I also replace the filter more often than most people because I know that a certain amount of sand will always be trapped in even the cleanest filter. I usually replace filters at about 15 hours.

Edited by CamP

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Follow CamP's procedure, let them dry very thouroughly and beat them against your hand. You can shake a bunch of the remaining sand out of them this way prior to oiling them.

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You aren't going to like NoToil. Personally, I'd never trust it in my bikes.

JayC

I have been avoiding the No-Toil urge for about 3 years now but after watching a few guys cleaning their filters in soap and water I thought I owe it to myself to atleats try it. I have a solvent tank and all the other necessities for bike maintence but the idea of just washing in soap and water does intrigue me.

What are your experiences with it and why don't you like it?

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I've been riding for 40 years and the only time I've ever had dirt pass through a filter was when I used no-toil and rode a dry, silty sand track.

I ride sand tracks a lot and I've found that it's important to soak the filter in your solvent longer than you normally would. I use diesel, which is a milder solvent, and I let them soak in it for about 10 minutes to allow the diesel to really cut the filter oil. Some solvents, like mineral spirits, are more aggressive, but they are also harder on the glues. Then, I perform several warm soapy water baths with Dawn dish washing detergent. The number of baths depends on how long it takes to see absolutely no silt in the bottom of the bucket. I use a white 2 gallon bucket because it makes it easier to see the silt in the bottom. Typically, I do 3 soap/water baths, but it can take as many as 4-5 soap/water baths before there are no traces of silt left in the bucket.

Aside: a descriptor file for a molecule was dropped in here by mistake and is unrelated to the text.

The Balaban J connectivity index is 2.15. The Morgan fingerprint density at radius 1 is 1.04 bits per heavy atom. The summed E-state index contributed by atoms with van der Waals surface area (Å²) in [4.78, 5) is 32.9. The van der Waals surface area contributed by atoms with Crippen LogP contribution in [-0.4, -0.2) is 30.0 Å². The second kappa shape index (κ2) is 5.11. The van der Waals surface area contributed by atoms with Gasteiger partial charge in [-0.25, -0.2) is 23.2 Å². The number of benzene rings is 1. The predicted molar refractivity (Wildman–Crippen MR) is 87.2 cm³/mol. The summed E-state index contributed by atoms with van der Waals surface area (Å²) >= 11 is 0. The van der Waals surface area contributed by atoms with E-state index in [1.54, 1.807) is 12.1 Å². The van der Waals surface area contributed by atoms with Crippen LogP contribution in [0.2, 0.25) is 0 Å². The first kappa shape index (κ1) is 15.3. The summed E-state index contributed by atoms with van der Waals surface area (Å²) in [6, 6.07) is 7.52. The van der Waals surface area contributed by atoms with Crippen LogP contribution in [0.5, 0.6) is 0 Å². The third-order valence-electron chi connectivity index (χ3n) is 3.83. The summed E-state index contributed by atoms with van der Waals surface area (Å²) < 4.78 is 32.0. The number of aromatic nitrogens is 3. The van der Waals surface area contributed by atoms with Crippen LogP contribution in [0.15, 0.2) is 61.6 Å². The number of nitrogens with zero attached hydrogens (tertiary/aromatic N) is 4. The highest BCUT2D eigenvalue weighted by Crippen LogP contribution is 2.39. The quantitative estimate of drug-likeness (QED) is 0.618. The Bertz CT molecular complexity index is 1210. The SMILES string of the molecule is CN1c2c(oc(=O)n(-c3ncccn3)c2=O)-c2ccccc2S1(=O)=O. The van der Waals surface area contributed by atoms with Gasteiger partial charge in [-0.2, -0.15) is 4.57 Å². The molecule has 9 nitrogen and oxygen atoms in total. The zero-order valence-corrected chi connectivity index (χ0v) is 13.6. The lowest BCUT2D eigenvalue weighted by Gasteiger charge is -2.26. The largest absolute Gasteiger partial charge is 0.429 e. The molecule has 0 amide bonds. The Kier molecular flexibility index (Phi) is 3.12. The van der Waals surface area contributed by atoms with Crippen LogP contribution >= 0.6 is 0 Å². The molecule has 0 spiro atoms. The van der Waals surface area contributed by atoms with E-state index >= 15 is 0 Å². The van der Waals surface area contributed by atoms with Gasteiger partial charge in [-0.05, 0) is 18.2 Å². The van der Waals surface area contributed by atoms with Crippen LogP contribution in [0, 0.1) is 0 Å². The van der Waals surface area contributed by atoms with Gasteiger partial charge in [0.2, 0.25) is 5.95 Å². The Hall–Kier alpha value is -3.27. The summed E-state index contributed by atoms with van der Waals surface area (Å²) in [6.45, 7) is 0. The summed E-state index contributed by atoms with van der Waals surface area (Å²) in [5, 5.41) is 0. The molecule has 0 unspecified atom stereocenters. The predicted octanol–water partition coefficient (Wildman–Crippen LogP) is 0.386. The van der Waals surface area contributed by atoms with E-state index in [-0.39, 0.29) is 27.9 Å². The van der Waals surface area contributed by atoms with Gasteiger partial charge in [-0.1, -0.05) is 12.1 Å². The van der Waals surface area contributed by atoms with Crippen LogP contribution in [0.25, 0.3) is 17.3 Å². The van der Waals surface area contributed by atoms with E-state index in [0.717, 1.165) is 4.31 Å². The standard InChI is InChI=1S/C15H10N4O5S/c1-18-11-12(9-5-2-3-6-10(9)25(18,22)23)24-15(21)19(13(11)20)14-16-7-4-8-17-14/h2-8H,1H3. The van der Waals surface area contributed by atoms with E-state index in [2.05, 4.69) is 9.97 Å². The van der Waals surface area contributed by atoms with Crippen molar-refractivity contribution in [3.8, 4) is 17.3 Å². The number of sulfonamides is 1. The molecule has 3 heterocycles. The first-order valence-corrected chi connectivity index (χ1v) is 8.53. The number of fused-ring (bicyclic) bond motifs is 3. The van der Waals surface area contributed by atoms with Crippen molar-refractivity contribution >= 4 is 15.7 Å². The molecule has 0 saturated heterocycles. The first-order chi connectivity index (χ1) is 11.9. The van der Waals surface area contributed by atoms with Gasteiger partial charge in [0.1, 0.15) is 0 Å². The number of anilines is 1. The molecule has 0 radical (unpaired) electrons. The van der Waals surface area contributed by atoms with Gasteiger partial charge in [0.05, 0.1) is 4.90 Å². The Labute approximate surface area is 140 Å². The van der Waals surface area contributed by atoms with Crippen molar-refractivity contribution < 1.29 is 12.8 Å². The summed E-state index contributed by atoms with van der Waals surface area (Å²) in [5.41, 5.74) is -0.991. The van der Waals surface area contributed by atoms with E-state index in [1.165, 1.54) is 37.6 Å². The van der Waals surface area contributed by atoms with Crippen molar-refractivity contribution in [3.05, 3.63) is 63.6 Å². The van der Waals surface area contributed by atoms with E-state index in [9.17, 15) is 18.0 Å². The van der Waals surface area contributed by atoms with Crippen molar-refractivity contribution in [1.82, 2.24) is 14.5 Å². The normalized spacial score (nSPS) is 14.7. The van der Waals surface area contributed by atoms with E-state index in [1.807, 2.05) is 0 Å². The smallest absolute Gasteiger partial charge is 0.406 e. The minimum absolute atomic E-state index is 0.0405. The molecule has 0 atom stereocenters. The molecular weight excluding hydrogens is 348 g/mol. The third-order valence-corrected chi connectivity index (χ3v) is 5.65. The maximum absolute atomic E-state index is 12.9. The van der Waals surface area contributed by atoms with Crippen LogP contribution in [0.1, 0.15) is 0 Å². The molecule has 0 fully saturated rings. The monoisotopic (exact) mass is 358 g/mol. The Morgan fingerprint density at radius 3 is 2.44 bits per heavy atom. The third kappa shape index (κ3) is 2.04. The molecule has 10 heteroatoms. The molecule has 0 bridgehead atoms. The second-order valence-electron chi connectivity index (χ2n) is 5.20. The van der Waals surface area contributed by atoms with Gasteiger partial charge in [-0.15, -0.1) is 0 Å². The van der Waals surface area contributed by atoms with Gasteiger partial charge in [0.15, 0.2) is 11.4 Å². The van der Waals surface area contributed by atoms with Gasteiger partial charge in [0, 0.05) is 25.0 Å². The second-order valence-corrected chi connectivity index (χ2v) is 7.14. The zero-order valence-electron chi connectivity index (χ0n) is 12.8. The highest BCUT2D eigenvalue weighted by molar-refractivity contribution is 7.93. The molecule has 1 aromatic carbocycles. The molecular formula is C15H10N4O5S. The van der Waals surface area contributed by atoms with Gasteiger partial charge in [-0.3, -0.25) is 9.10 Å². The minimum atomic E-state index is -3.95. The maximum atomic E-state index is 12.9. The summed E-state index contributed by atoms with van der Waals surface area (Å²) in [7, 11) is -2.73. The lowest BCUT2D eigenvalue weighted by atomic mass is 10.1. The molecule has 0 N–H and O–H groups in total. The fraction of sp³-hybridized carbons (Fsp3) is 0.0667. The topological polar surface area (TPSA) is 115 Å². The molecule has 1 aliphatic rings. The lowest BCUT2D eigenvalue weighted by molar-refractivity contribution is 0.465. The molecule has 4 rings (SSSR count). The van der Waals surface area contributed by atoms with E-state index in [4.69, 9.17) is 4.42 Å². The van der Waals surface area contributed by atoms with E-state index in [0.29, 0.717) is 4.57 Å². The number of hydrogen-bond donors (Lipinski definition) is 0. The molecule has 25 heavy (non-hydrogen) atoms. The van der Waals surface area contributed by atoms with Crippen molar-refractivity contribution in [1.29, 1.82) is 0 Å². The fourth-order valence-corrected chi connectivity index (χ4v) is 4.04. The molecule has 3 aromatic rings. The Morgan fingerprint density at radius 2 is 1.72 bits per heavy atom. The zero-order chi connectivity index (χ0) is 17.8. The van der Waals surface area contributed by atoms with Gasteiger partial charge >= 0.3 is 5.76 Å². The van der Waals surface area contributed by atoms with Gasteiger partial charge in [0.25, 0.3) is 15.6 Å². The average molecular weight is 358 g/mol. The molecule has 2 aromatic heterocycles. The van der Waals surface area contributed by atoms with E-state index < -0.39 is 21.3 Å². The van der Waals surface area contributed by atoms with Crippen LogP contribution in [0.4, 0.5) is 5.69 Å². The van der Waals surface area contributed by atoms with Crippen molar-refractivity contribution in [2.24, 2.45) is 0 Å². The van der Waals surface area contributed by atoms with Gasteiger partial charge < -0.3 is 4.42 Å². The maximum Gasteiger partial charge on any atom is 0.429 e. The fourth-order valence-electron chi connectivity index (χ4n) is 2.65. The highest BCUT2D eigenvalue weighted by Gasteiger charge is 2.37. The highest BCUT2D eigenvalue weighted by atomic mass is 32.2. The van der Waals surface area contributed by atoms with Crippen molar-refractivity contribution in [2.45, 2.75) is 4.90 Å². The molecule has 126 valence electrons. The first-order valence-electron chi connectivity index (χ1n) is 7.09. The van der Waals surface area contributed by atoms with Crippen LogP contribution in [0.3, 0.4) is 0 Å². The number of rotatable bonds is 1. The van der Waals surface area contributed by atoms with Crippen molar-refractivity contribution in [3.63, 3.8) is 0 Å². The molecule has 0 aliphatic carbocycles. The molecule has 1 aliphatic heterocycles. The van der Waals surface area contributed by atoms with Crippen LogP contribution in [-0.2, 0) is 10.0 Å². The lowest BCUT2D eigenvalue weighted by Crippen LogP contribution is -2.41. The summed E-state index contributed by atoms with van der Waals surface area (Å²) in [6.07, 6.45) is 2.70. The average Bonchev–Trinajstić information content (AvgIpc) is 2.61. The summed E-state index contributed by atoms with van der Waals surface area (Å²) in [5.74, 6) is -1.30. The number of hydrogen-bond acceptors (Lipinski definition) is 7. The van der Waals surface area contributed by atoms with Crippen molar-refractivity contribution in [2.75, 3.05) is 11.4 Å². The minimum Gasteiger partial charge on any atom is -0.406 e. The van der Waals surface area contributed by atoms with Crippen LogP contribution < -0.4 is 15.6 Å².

I also replace the filter more often than most people because I know that a certain amount of sand will always be trapped in even the cleanest filter. I usually replace filters at about 15 hours.

Did you scrap the use of No-Toil after that and did you figure out the reason why it allowed dirt to pass through? I am going to start running the pre-filters but do you think I should just skip the idea of trying the No-Toil? I have never had dirt pass through my air filters and I don't want to start now!

As far as the wash procedure goes, your way is exactly where I ended up after the 2nd wash. It took me 4 washes before the bottom of the bucket showed no signs of sand. I only had 8 filters to do this with so you can imagine my frustration.

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How many people do you think don't pay attention to this problem and just clean one time, oil, and reinstall with the sand still in the filter?

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How many people do you think don't pay attention to this problem and just clean one time, oil, and reinstall with the sand still in the filter?

Most people don't service their filters very well, but everyone thinks that they do.

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Did you scrap the use of No-Toil after that and did you figure out the reason why it allowed dirt to pass through? I am going to start running the pre-filters but do you think I should just skip the idea of trying the No-Toil? I have never had dirt pass through my air filters and I don't want to start now!

A sponsor of mine gave me a gallon of no-toil. I gave it away after that episode and went back to my tried and true Maxima FFT.

The issue I had with the no-toil stemmed from it gravitating to the bottom of the filter over time, leaving the top dry.

What are you using for a solvent and how long are you soaking the filters?